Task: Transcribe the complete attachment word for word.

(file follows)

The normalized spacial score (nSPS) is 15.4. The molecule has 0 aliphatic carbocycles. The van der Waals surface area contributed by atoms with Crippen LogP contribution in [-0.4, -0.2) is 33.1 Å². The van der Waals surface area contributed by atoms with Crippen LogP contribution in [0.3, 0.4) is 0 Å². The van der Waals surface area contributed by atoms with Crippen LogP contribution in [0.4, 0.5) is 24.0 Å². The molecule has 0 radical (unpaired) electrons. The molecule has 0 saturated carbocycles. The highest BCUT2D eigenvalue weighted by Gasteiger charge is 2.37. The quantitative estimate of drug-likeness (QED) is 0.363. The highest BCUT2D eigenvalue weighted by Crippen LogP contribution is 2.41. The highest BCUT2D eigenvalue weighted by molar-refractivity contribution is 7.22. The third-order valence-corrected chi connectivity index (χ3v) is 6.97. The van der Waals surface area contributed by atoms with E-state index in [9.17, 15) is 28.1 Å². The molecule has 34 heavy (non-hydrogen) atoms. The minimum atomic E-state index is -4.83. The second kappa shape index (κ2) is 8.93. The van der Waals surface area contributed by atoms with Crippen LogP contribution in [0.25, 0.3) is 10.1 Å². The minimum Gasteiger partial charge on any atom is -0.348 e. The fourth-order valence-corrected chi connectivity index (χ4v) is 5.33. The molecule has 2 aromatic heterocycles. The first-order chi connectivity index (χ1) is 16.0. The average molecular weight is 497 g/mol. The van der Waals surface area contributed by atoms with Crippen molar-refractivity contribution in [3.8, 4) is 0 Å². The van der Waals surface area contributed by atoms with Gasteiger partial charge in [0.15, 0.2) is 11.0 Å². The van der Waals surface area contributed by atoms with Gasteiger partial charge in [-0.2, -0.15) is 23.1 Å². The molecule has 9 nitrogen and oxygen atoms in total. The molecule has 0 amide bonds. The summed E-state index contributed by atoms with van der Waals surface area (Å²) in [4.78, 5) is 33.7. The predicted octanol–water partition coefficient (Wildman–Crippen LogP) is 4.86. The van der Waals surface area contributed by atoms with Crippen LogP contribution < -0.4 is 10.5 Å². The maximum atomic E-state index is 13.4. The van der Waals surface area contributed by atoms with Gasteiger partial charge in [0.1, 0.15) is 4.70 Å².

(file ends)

The normalized spacial score (nSPS) is 15.4. The molecule has 0 aliphatic carbocycles. The van der Waals surface area contributed by atoms with Crippen LogP contribution in [-0.4, -0.2) is 33.1 Å². The van der Waals surface area contributed by atoms with Crippen LogP contribution in [0.3, 0.4) is 0 Å². The van der Waals surface area contributed by atoms with Crippen LogP contribution in [0.4, 0.5) is 24.0 Å². The molecule has 0 radical (unpaired) electrons. The molecule has 0 saturated carbocycles. The highest BCUT2D eigenvalue weighted by Gasteiger charge is 2.37. The quantitative estimate of drug-likeness (QED) is 0.363. The highest BCUT2D eigenvalue weighted by Crippen LogP contribution is 2.41. The highest BCUT2D eigenvalue weighted by molar-refractivity contribution is 7.22. The third-order valence-corrected chi connectivity index (χ3v) is 6.97. The van der Waals surface area contributed by atoms with E-state index in [9.17, 15) is 28.1 Å². The molecule has 34 heavy (non-hydrogen) atoms. The minimum atomic E-state index is -4.83. The second kappa shape index (κ2) is 8.93. The van der Waals surface area contributed by atoms with Crippen LogP contribution in [0.25, 0.3) is 10.1 Å². The minimum Gasteiger partial charge on any atom is -0.348 e. The fourth-order valence-corrected chi connectivity index (χ4v) is 5.33. The molecule has 2 aromatic heterocycles. The first-order chi connectivity index (χ1) is 16.0. The average molecular weight is 497 g/mol. The van der Waals surface area contributed by atoms with Crippen molar-refractivity contribution in [3.8, 4) is 0 Å². The van der Waals surface area contributed by atoms with Gasteiger partial charge in [0.15, 0.2) is 11.0 Å². The van der Waals surface area contributed by atoms with Gasteiger partial charge in [-0.2, -0.15) is 23.1 Å². The molecule has 9 nitrogen and oxygen atoms in total. The molecule has 0 amide bonds. The summed E-state index contributed by atoms with van der Waals surface area (Å²) in [4.78, 5) is 33.7. The predicted octanol–water partition coefficient (Wildman–Crippen LogP) is 4.86. The van der Waals surface area contributed by atoms with Crippen LogP contribution < -0.4 is 10.5 Å². The maximum atomic E-state index is 13.4. The van der Waals surface area contributed by atoms with Gasteiger partial charge in [0.1, 0.15) is 4.70 Å².